State-of-the-art statistical machine translation is based on alignments between phrases – sequences of words in the source and target sentences. The learning step in these systems often relies on alignments between words. It is often assumed that the quality of this word alignment is critical for translation. However, recent results suggest that the relationship between alignment quality and translation quality is weaker than previously thought. We investigate this question directly, comparing the impact of high-quality alignments with a carefully constructed set of degraded alignments. In order to tease apart various interactions, we report experiments investigating the impact of alignments on different aspects of the system. Our results confirm a weak correlation, but they also illustrate that more data and better feature engineering may be more beneficial than better alignment.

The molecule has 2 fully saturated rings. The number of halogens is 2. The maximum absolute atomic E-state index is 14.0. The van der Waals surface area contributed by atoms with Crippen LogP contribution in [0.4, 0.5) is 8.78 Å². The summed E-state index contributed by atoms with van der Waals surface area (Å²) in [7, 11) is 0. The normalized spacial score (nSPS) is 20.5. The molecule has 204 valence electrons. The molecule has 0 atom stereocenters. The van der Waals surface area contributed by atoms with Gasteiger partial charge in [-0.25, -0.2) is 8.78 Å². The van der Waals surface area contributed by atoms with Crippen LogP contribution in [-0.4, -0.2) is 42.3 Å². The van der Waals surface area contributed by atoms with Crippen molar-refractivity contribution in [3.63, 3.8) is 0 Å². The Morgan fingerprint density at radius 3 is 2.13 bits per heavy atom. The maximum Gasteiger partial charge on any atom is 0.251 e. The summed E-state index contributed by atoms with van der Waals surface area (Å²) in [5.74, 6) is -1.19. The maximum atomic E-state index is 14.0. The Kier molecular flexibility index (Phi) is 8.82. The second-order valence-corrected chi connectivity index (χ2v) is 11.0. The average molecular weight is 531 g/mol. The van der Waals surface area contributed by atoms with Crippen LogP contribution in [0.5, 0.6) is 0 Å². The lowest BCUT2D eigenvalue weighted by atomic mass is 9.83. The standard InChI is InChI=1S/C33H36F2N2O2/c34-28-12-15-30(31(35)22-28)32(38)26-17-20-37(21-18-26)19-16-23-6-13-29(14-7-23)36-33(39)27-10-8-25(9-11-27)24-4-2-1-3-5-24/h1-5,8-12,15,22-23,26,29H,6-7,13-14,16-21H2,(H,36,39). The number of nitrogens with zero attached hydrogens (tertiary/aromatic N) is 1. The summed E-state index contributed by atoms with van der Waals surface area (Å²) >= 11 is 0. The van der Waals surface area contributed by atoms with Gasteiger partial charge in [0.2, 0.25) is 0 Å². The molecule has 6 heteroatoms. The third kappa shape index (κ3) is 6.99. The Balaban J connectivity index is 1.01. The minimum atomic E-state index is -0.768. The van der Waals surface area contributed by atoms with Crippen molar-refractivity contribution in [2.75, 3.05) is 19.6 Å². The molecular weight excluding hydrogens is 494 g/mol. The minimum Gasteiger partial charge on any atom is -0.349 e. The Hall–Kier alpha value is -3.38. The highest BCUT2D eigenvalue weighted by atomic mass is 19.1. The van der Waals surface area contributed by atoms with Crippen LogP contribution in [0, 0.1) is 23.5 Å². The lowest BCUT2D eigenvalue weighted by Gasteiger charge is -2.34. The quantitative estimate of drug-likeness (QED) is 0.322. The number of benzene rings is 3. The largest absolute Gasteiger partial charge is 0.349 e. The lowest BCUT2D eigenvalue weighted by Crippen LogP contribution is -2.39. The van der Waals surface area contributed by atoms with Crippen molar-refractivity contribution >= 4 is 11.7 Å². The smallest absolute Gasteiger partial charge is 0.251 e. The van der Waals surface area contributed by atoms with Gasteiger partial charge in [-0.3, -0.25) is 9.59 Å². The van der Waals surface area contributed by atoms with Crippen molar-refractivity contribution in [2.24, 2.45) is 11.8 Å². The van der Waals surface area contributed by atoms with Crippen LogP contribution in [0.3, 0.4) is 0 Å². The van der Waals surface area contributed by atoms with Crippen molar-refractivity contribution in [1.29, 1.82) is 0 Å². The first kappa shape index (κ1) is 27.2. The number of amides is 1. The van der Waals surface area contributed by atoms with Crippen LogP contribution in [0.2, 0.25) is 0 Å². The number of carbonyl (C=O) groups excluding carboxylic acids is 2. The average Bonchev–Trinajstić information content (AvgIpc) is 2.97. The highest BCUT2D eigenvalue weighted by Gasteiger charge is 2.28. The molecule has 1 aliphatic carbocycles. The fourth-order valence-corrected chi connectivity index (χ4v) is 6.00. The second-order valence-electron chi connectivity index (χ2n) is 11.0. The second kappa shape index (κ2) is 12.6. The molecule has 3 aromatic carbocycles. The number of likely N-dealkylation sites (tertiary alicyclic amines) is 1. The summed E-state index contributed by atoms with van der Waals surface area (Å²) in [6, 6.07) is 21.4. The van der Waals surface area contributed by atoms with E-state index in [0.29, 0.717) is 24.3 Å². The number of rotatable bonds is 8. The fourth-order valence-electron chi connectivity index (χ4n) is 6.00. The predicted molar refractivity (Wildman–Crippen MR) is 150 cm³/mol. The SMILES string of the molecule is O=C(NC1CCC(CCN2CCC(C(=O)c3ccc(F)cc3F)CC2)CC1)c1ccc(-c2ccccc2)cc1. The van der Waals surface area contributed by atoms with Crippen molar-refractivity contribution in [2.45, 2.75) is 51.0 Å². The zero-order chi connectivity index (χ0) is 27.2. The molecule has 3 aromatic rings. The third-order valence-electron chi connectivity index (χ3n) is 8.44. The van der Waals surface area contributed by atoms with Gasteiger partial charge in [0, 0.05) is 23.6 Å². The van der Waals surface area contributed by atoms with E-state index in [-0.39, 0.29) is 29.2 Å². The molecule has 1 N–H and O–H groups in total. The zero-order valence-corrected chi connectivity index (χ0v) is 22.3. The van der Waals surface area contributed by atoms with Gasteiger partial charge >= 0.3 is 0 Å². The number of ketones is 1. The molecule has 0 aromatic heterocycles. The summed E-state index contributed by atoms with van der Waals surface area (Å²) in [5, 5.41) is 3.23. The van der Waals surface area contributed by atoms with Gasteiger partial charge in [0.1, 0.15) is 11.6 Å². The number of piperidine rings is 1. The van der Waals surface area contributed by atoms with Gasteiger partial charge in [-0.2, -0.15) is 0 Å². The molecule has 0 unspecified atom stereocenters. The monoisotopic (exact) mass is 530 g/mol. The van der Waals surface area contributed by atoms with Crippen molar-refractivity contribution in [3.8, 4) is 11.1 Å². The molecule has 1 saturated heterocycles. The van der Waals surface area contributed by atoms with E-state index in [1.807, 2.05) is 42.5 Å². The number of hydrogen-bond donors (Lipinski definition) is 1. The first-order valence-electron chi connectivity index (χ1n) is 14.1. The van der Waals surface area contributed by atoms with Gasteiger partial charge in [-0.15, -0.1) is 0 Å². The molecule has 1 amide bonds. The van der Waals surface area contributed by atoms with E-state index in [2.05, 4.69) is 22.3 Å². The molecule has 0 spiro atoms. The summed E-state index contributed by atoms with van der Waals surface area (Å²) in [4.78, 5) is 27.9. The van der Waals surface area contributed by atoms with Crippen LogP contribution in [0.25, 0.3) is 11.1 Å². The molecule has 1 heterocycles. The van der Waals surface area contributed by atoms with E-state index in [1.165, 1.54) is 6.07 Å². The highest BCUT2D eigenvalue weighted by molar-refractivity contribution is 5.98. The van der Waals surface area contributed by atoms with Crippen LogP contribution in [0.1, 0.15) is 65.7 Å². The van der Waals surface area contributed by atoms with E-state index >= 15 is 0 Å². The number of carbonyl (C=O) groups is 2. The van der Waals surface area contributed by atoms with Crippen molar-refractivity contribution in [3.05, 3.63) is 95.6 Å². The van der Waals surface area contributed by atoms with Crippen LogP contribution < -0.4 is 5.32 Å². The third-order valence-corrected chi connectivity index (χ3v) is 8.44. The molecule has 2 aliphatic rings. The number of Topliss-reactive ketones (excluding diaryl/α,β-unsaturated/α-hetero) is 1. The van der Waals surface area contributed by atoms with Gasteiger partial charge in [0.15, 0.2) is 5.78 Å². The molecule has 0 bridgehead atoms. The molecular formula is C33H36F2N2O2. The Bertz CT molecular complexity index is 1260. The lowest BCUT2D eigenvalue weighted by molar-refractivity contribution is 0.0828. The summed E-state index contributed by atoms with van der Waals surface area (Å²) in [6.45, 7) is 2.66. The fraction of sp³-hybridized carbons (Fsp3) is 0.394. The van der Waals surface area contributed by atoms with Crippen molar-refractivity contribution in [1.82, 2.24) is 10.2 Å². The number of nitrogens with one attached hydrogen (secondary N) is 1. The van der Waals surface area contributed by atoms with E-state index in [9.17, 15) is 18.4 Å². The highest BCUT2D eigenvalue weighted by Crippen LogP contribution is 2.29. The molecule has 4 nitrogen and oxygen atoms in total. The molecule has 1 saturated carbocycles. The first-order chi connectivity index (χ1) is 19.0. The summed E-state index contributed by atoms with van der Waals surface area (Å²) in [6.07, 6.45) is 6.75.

|Title of host publication||Proceedings of AMTA 2006|
|Publication status||Published - 2006|